American researchers claim that supercooled water is two liquids in one. They came to this conclusion by measuring water at temperatures well below its normal freezing point, according to the journal Science.
Despite its extremely widespread occurrence, water as a chemical is still not fully understood. Scientists sometimes call it the most mysterious substance on Earth.
Specialists from the Pacific Northwest National Laboratory (PNNL) of the US Department of Energy destroyed a thin ice film with a laser, creating supercooled liquid water, after which, using infrared spectroscopy, they tracked the stages of its transformations in the range from -138 to -28 degrees Celsius.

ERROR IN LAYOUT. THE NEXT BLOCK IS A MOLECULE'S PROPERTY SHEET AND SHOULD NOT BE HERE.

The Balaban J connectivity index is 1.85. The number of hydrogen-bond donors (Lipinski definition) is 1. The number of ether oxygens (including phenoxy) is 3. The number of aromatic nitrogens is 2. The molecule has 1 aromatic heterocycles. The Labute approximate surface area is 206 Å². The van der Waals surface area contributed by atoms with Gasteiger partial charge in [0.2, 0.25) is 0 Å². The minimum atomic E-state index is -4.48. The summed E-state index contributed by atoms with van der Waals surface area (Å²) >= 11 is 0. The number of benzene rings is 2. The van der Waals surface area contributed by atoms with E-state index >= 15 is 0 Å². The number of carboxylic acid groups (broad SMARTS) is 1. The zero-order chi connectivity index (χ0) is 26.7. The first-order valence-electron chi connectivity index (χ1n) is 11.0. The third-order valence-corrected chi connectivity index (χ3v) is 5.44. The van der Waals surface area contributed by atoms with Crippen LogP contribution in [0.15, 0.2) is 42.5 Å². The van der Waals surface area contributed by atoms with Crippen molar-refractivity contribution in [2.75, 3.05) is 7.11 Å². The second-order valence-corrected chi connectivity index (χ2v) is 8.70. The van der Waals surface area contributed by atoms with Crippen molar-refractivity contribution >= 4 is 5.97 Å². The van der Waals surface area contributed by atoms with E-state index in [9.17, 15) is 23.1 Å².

On the “freeze frames” of phase states, scientists saw that during supercooling, water condenses into a dense liquid phase, which continues to coexist with the usual liquid phase. In this case, the proportion of liquid with a high density decreases rapidly with an increase in temperature from 190 to 245 Kelvin.
We have shown that liquid water at very low temperatures is not only relatively stable but also exists in two structural forms. The findings help resolve a long-standing debate about whether deeply supercooled water always crystallizes before it equilibrates. The answer is no.
Greg Kimmel, one of the study authors
According to the data obtained, water does not always crystallize on hypothermia before equilibrating. Supercooled water can be in a stable two-phase liquid-liquid state, and the phase ratio varies depending on temperature.